logo
Wrong email address or username
Wrong email address or username
Incorrect verification code
back to top
Search tags: Horror
Load new posts () and activity
Like Reblog Comment
show activity (+)
review 2018-05-23 15:58
Excellent storylines with a couple bumps
Transformers: IDW Collection Phase Two Volume 1 - Andrew Griffith,Nick Roche,Alex Milne,John Barber,James Lamar Roberts

I find the switching between MTMtE and RiD, to be honest, distracting, mostly because it doesn't feel like you're reading one continuous story.   It feels like distracting POV jumps.   Still, this is such an excellent collection, I only knocked off one fourth of a star.   The other fourth is for two reasons.   One: because I always find The Death of Optimus Prime to be integral to his storyline, but a chore to read.   Also, while Barber is an excellent storyteller, I'm spoiled by knowing what's to come: RiD isn't bad - in fact, it's a lot of fun and volume two was my gateway into this continuity because Dinobots - so much as his work gets so much more refined and nuanced later on, that this feels like an excellent author finding his way in retrospect.   And this is, to be honest, not a knock-down in my opinion: some authors intuit what to write and how straight away, but most have to work at it.   And if you ask me, I'd prefer the second kind of author.   The struggle to reach that excellence can keep them from taking it for granted, or thinking that they don't have to or shouldn't hone their craft: they are the authors who, in my opinion, continue to excel.   (There are exceptions both ways, but in my experience, this is what tends to happen.)

 

I say this because I feel like I've been comparing early Barber to early Roberts, and then to later Roberts.  For me James Roberts has been one of those authors who's knocked it out of the park with a couple exceptions: some issues got too moribund for my taste and then he quickly injected the humor back into Lost Light in particular.   I feel like I've been unfair to Barber, and so I'm explaining how I think of his writing at the present.   The fact that I have changed my opinion about him as he grows means I may change my mind again: I may find him to slip, or to reach a point where he becomes, hands down, my favorite TF author.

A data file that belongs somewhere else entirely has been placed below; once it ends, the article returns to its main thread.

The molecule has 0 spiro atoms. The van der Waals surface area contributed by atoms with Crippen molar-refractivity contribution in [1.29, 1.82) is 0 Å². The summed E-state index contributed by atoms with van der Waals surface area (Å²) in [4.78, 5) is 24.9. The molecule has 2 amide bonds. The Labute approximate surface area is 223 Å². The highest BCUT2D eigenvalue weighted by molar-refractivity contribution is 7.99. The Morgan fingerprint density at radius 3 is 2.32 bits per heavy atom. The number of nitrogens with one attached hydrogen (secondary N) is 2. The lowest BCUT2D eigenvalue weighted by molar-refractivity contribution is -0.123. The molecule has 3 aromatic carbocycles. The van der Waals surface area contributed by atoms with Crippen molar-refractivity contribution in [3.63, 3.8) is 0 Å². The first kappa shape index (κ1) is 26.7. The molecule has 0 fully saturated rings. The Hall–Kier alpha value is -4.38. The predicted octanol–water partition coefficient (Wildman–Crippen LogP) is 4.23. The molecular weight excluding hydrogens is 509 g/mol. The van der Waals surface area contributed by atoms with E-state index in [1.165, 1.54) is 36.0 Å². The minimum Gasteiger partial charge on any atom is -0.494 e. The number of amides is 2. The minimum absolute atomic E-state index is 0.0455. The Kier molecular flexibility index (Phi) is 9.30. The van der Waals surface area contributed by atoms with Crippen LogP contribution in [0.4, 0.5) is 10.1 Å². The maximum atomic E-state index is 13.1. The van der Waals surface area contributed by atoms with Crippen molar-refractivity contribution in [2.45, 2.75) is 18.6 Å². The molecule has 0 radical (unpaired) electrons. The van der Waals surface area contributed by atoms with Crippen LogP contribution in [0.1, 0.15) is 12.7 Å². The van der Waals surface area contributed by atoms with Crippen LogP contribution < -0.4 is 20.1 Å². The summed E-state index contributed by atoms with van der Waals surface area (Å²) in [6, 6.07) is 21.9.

I also am taking this much time explaining this because I think the context matters: how I view his work, and how it's evolved, does go into the rating.  This works much better for me in the context of what is to come, from these storylines and from Barber himself.   Reading this, I keep wanting to get further along, to what he does to Prowl, to the Dinobots in The Redemptions of the Dinobots, to Optimus Prime.   I'm also eager to sit back and enjoy watching the evolution of his writing.   So in a way, this is so high because in retrospect, that evolution is well worth watching and reading and it elevates this reading experience for me.   Furthermore, I'm less sneer-y now that I've seen it once, and I'm just allowing myself to sit back and enjoy the ride. 

 

Anyway, this has the Death of Optimus Prime and the beginning issues of More Than Meets the Eye and Robots in Disguise.   A bunch of fun so far.   I'm knee deep in Autocracy which starts off the next volume.   

 

Note: "allowing myself" at one point autocorrected to "blowing myself".  Vin's just being naughty now.

Like Reblog Comment
show activity (+)
text 2018-05-22 22:30
Reading progress update: I've read 62%
The Road to Jonestown: Jim Jones and Peoples Temple - Jeff Guinn

I will never understand quite a few things, but today, ( or lately),  the main one on my mind is the cult mentality. This doesn't only apply to organized cults, but to some churches and/or religions as well.

 

The church cult of Scientology, for instance, has fascinated me for a long while. Same thing with Charles Manson, and now: Jim Jones. Is it the charisma of their leaders? Did they start out "good", (for lack of a better descriptor), and then turn "bad", or were they bad deep down at the core to start with? 

 

My interest doesn't just stop with these "leaders", but also the people attracted to them. What draws people in? Many of these folks are not stupid, in fact some, if not many of them, are well educated. Are they missing something in their lives? Are they  missing something in themselves?

 

I watch/listen/read to/or about people drawn into these types of things, but I still can't figure it out. Why can't they see when things start to go wrong, or when things don't make sense? Why don't they rebel when asked to kill someone, or asked to commit suicide? 

 

I guess the answers to these questions would be quite valuable if we could answer them, wouldn't they?